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Long Way to Go

Another installment in the Live From Daisyland series. It’s a track called Long Way to Go that was written before Glenn’s time with the band, and originally appeared on The Daisies’ 2016 album Make Some Noise. This version was recorded on November 7, 2021, at the Rock City in Nottingham, England.

Thanks to Blabbermouth for the info.

13 Comments to “Long Way to Go”:

  1. 1
    Fernando Azevedo says:

    I find it strange how Glenn Hughes is despised around here. An extraordinary musician and a fantastic singer

  2. 2
    Michael says:

    Love it! No hate for Glenn here. He is part of the family and always has been.

  3. 3
    Micke says:

    Like it to! Great groove!

  4. 4
    Giovanna says:

    Simplesmente perfeito a junção dos instrumentos

  5. 5
    Jörg says:

    Sorry, but I prefer the version with Corabi…

  6. 6
    Aaron says:

    Who be hating on the G man, I’ll open up a can of whip ass on them sumbitches!?! 😎

  7. 7
    Uwe Hornung says:

    Corabi was the best …, no … THE ONLY singer of Mötley Crüe and I like the man’s work with the Dead Daisies


    or anywhere else (that Crüe album with him is totally underrated), but you can’t fault Glenn’s performance here. No vocal histrionics at all. Glenn is just not a classic bluesy hard rock shouter like Corabi is, hence the different approaches. In a hard rock scenario, Glenn’s voice was always different from the norm. He doesn’t try to copy Corabi on Long Way To Go, especially not during the verses, and I think that is a good thing.

    Corabi, btw, was/is a a Coverdale/Hughes twin lead vocal attack fan, Stormbringer is among his desert island records. On this power ballad you can actually hear Glenn (very audibly) and him together:


    Ironically, their two voices were a good match.

  8. 8
    Uwe Hornung says:

    “I find it strange how Glenn Hughes is despised around here. An extraordinary musician and a fantastic singer.”

    Glenn sometimes talks too much and all these decades in California haven’t had only positive effects on him either. He’s also no shrinking violet, anything he does is very assertive and assuming, be it songwriting, bass playing or singing.

    BUT WE’VE ALL KNOWN THAT SINCE THE EARLY SEVENTIES !!! Purple knew it too, they still wanted him because he is a natural talent. I mean this song from 1970 when he was not even yet an adult says it all:


    Young Glenn makes his first vocal appearance at 01.00, by 01:45 you know he’s not just a backing singer, by 02:56 he has upstaged the lead singer, at 03:52 he’s fully in charge. : – )

    And at the same time there is not a mean streak in Glenn – unlike some other ex-Purple members who have deity status here. Yes, he sometimes talks crap (we all do) and he’s a high maintenance artist soul. But taking him out of the equation that is Purple’s legacy is totally unjust – without him, Mk III would have sounded like a heavy-handed version of Bad Company with lots of Hammond organ.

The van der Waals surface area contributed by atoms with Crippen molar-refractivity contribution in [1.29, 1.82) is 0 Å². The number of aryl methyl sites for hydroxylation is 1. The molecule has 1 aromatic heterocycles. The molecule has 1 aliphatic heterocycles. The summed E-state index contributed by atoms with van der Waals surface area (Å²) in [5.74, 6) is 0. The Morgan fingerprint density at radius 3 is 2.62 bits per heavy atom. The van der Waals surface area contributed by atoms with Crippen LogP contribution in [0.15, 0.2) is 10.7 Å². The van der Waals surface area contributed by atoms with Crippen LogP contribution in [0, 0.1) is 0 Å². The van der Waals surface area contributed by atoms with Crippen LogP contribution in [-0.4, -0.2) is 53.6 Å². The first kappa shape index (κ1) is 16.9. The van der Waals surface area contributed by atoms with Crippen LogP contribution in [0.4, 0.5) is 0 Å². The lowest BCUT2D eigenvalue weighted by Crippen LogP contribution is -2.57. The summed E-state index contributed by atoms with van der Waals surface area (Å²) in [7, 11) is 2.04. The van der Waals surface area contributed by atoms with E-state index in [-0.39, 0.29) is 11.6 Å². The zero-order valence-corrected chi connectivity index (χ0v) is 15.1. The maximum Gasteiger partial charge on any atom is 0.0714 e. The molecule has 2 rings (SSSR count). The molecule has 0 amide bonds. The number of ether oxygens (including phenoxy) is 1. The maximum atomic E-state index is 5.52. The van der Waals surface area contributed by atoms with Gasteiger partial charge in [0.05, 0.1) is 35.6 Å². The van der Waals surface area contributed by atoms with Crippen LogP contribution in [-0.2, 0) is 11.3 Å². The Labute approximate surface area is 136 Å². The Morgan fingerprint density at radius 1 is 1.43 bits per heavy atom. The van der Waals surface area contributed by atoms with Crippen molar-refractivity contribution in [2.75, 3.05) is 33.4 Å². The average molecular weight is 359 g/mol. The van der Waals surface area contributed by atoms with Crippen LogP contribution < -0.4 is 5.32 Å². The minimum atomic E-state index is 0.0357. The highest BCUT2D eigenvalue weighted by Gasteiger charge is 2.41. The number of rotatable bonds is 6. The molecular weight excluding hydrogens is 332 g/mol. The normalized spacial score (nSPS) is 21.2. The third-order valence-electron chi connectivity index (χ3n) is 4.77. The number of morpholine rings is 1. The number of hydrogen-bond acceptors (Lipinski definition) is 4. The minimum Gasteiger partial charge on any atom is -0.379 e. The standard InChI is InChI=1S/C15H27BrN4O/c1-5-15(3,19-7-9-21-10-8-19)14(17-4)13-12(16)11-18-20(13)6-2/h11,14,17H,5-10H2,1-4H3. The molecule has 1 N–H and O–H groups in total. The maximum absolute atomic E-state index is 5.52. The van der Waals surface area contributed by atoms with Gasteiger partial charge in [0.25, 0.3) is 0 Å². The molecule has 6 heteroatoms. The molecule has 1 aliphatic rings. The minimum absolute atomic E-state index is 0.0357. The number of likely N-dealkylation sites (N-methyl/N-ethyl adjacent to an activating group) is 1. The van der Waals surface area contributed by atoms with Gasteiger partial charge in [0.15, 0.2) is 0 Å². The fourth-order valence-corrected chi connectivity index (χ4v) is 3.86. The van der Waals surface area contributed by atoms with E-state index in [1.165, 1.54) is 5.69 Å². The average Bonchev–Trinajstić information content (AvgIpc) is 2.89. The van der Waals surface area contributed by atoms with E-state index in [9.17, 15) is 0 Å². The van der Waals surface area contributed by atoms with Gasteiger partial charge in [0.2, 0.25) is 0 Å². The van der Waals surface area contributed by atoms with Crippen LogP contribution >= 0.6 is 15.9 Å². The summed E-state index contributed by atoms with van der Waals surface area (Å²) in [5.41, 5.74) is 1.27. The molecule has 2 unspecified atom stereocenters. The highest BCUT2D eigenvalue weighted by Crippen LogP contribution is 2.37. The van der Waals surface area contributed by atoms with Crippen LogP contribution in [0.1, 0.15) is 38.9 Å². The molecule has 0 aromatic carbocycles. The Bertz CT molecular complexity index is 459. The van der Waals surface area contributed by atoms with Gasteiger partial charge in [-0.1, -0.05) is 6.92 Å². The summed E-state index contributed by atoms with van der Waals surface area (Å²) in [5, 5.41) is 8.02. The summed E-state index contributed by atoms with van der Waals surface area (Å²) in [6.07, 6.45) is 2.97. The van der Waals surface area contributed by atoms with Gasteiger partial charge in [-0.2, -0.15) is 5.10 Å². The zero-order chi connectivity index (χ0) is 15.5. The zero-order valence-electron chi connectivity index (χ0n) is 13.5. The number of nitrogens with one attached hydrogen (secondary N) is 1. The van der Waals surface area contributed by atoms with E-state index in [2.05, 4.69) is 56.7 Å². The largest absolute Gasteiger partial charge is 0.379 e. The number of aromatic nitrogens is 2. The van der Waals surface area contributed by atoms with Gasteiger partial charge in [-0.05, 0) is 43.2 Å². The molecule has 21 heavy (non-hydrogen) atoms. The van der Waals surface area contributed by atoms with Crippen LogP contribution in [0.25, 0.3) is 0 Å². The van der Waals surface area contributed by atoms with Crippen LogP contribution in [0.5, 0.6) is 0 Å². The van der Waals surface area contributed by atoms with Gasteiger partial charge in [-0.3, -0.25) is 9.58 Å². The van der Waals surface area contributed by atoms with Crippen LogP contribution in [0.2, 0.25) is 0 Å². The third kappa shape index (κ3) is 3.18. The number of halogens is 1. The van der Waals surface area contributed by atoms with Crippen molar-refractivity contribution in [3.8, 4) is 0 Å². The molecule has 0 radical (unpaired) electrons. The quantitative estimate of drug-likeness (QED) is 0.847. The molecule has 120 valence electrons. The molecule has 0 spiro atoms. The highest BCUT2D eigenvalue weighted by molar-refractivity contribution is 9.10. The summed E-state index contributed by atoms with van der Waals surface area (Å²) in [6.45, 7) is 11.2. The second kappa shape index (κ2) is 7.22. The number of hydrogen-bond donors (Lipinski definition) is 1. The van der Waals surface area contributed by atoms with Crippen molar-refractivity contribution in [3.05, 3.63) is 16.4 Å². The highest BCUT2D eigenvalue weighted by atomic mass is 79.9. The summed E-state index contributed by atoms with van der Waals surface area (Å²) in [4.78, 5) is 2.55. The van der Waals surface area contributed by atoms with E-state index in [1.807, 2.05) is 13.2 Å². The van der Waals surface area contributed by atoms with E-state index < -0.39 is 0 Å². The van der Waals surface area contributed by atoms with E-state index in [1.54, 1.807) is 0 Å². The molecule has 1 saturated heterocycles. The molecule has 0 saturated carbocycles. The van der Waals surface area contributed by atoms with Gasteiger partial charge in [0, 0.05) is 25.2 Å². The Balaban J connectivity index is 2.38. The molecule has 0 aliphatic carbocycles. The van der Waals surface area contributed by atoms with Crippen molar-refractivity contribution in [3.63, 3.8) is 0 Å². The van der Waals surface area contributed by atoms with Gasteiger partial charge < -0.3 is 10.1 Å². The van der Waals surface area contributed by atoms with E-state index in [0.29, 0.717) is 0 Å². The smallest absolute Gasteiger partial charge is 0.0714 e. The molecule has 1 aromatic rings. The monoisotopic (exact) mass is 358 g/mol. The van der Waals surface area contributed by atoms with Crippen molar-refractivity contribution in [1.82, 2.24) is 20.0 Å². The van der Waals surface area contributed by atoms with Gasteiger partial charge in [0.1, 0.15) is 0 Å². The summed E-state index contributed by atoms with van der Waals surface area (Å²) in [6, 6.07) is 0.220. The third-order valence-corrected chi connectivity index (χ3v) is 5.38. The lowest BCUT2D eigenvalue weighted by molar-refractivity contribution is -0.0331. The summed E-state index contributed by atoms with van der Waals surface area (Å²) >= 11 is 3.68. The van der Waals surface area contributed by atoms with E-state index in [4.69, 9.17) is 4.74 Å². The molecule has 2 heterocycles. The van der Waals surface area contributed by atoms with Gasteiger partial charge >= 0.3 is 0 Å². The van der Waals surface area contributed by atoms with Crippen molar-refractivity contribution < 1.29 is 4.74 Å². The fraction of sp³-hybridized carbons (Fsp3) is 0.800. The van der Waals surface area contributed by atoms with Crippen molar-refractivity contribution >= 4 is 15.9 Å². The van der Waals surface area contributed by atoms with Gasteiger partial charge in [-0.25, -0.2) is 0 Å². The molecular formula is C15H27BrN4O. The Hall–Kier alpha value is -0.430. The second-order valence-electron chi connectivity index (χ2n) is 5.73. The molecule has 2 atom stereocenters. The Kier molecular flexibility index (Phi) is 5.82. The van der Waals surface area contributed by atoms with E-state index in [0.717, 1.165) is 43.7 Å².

And for a man his age, his live performances today are a wonder to behold. He was born for the stage and there is nothing jaded about him, he treats every gig in every little shithole like it was the California Jam. Some work ethic!

  9. 9
    Uwe Hornung says:

    ‘Pologies Purple-ites!

    My YouTube link at the end of post #7 above was wrong, “Hooligan’s Holiday” was the A-side, I meant the B-side “Misunderstood”


  10. 10
    Andy says:

    I don’t follow Glenn as much as I follow other DP alumni, but I do appreciate his work. Personally, I find his work after Purple more interesting than his work with the band. His singing on Boys Club with Keith Emerson is terrific and I love what he does on the song Dreams. On a tribute album for ELP he also does a great job on Knife Edge. I was also a big fan of the Hughes Turner Project. As much as he loves funk and soul, I really like how he belts out hard rock tunes. He was also part of the rhythym section with Chad Smith on Joe Satriani’s What Happens Next, it’s on one of my favorite albums in the past 5 years.

  11. 11
    Uwe Hornung says:

    If anything, Glenn being so versatile has often worked against him. People tend to compartmentalize, his breadth of work is just too much for many listeners.






    Name me someone else who could credibly sing those four songs and yet still put his stamp on all.

    That whole Feel album (from which the last track comes) is hugely underrated in his pantheon of work. Whenever Glenn does soul/funk, you can hear where his true heart lies.

  12. 12
    Adel Faragalla says:

    Uwe Horning
    Glenn is the most talented guy to ever join DP but the problem is that people are confused of who is Glenn Hughes. The guy is like a piece of gel that hasn’t got a true shape or boundaries.

  13. 13
    Uwe Hornung says:

    He puts his stamp so much on anything he does, I recognize and appreciate him in any environment. Listening to Play Me Out after the 1976 Purple split was initially a shock to the system if you just knew him from Trapeze and Purple, but it turned into a revelation for me. And Hughes Thrall stands as one of the best AOR debuts ever.

    While I still like all music I liked as a teenager, my music taste has broadened so much over the decades that Glenn’s eclecticism suits me just fine (I still love Mud and Status Quo, but I’ve gained Miles Davis so to speak). He doesn’t need to commit himself to either rock or funk/soul or pop for me, I’m fine if he does all three.

    Not that there is currently much pop or funk in The Dead Daisies, but let’s wait for that new album.

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